Lord of Tears tells the story of James Findlay, a school teacher plagued by recurring nightmares of a mysterious and unsettling entity. Suspecting that his visions are linked to a dark ... See full summary »
The Black Gloves tells the story of a psychologist obsessed with the disappearance of his young patient, and the menacing owl-headed figure that plagued her nightmares. His investigations ... See full summary »
Jamie Scott Gordon,
A feature independent film by Brent Kado. Neonoir comedy about the idyllic heartland, confronting truths and folly of the American Dream gone bad. The Boss has a job for 3 of the Valley's ... See full summary »
Antique expert Brendon Cole is sent to authenticate a 300-year-old clockwork doll with notorious history, aka "The Inferno Princess". In the remote Scottish mansion where it was discovered,... See full summary »
Jon Vangdal Aamaas
This story centers around Charlotte, a struggling young actress who can't catch a break. In an effort to support herself and her hopeless mother, Charlotte holds a job as a cocktail ... See full summary »
Wrenched from an easy life in London to a small town in Scotland at the front line of civilizations imminent collapse, cynical conspiracy blogger John Hanson, finds himself out of his depth and before long fighting for survival.
D.P Pallickal, an amateur film maker who claims he is the next film legend. D.P has great passion, but lacks talent. His family and friends constantly make fun of his amateurishness of his masterpiece short films.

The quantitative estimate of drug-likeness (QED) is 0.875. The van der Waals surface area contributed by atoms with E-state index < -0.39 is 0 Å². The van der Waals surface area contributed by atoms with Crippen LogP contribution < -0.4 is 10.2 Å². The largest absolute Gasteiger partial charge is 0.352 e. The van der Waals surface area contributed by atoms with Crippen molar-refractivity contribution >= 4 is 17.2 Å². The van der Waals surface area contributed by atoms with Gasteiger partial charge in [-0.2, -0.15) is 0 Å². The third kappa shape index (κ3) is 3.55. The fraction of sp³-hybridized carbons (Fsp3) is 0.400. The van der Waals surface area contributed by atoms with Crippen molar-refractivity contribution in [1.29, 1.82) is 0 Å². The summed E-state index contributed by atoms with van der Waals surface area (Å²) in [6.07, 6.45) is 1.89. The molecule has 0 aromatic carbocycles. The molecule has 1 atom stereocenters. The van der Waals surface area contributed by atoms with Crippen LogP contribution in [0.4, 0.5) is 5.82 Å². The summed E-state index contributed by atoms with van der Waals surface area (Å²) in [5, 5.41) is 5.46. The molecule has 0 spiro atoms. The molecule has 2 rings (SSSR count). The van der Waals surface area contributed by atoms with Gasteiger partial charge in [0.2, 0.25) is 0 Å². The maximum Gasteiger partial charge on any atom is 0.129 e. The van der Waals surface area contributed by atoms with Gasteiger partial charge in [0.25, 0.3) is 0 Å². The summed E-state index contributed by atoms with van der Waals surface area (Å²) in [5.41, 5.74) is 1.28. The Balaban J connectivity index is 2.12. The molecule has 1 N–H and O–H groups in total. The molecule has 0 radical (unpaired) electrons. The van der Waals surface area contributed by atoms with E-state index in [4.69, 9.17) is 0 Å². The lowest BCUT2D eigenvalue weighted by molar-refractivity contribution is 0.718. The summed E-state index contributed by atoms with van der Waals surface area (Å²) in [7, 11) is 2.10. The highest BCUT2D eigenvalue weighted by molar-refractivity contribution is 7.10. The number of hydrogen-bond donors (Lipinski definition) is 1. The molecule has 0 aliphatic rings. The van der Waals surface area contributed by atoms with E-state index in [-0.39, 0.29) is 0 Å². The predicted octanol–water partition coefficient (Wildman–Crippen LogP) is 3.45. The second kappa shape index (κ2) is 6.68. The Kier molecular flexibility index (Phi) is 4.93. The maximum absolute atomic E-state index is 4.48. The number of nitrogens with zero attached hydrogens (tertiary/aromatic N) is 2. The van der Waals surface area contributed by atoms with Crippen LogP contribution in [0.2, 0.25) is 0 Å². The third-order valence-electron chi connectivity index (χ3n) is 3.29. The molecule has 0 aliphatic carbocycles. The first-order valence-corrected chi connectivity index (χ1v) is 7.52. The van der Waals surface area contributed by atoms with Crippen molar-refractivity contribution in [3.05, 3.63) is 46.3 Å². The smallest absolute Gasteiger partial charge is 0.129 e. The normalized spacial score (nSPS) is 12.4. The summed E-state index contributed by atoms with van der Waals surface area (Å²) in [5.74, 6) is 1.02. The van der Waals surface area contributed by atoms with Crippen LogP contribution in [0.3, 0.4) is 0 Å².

The Unkindness of Ravens is an incredibly powerful and at times uncomfortable piece of filmmaking. Jamie Scott-Gordon's performance as traumatised Afghan war veteran Andrew is truly remarkable and will carry you through an emotional meat grinder as the former soldier fights back against the PTSD demons that manifest as the ravens. His flashbacks to the Afghan desert (shot at Scotland's Tentsmuir Beach, believe it or not) are both gruesome and disturbing, while the soldiers' scenes in the dimension of the Raven Warriors are really quite harrowing. Something between 17th Century plague doctor and Samurai, the Raven Warriors' costume design is every bit as iconic as that of the Owlman from director Lawrie Brewster's previous movie Lord of Tears. While Brewster and co-writer Sarah Daly's horror debut was clearly influenced by Hammer and British haunted house classics like Jack Clayton's The Innocents (1961), The Unkindness of Ravens owes more to Brit folk horror shockers like The Wicker Man (1973) and Sam Raimi's The Evil Dead (1981), with perhaps a hint of the iconography of the Forbidden Zone from Beneath the Planet of the Apes (1970) and the violent emotional intensity of Sam Peckinpah's Straw Dogs (1971).
As with Lord of Tears Michael Brewster's cinematography of the Scottish Highlands is both atmospheric and achingly beautiful, while Sarah Daly's sound design and the musical score by Andy McDonald and Yousef Khalil reinforce the moody aura of Celtic mystery derived from Brewster and Daly's meticulously detailed background mythology..It's rare for a horror movie to highlight a social issue, but The Unkindness of Ravens bravely takes on and illustrates some of the issues faced by British servicemen traumatised by the horrors witnessed on active duty. Innovative, disturbing and very, very scary The Unkindness of Ravens is far from your usual horror movie and so much more powerful for that. Brewster and Daly are carving out a truly unique niche for themselves in the UK filmmaking community, one that promises to bear the most original and delicious fruit in the future.
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